The planning system in New South Wales is set for a significant overhaul, the government in that state has announced.
Speaking at the Committee for Economic Development of Australia (CEDA) State of the State address, Premier Gladys Berijiklian and Planning and Public Spaces Minister Rob Stokes announced that the government would seek changes to the state’s planning regime.
Whilst details of the reforms are not expected until the new year following consultations, Berijiklian and Stokes say the reforms will aim to:
- Cut red tape, increase transparency, reduce assessment timeframes and make e-planning mandatory for metro councils
- Supercharge and promote new hubs to ensure that people can live in communities close to their work
- Address uncertainty around developer contributions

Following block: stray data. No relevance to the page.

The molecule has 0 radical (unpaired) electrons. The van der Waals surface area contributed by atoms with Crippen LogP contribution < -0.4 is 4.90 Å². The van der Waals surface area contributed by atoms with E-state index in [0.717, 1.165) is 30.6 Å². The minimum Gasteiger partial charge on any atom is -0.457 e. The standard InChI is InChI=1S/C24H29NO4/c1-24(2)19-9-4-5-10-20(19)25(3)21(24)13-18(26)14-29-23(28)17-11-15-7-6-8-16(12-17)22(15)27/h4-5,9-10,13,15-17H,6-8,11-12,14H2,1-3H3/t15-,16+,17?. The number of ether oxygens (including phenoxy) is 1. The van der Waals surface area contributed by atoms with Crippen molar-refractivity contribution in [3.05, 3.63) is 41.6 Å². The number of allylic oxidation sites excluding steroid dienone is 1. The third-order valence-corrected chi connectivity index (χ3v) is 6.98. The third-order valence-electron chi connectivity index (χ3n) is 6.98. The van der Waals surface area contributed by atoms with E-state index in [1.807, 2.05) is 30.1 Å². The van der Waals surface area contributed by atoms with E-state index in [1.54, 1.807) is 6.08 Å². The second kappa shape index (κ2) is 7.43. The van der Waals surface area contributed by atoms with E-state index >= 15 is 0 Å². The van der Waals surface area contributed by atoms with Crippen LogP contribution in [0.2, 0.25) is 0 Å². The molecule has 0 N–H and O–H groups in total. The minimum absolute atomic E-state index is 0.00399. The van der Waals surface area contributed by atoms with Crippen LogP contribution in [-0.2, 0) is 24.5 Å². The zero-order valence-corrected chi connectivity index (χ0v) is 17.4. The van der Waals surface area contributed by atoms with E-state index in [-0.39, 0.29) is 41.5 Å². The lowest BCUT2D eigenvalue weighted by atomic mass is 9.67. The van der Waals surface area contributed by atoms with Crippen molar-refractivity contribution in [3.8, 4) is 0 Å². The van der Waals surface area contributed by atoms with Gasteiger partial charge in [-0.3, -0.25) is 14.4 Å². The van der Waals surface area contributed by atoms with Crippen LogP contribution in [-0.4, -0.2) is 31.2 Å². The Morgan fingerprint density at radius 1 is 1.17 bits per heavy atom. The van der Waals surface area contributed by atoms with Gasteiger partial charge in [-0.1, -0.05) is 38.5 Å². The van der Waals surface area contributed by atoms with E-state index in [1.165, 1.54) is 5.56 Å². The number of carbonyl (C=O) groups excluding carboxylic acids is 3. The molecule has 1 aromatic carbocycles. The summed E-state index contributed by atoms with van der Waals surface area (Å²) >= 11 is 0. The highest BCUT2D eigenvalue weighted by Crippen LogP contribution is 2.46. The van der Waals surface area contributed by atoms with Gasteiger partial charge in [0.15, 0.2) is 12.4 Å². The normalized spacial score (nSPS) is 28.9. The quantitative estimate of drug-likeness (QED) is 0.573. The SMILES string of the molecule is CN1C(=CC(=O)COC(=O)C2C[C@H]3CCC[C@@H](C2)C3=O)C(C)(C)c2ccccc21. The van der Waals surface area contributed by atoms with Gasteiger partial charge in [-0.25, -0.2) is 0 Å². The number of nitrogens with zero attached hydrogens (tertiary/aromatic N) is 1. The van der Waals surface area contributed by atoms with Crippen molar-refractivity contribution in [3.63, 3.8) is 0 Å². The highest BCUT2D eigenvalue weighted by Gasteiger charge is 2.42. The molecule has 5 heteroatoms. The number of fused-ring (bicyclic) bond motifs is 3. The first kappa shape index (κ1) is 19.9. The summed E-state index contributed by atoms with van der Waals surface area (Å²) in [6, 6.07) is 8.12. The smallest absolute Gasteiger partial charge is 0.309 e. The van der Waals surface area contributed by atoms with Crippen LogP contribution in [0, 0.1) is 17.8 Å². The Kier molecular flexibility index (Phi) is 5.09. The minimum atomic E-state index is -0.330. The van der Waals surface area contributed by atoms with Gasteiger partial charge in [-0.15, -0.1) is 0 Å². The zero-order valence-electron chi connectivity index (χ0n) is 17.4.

- Preserve heritage, create beautiful places and promote good design.
Berijiklian says the reforms will supercharge the economy and address current planning system deficiencies.
“The current system does not give investors certainty – some planning proposals are taking years to determine and there are too many layers of bureaucracy – which is unacceptable,” Berijiklian said.
“Under the new reforms, we will deliver the simplest and most effective planning system in Australia that creates thousands of jobs and improves the way people live and work, right across the State.”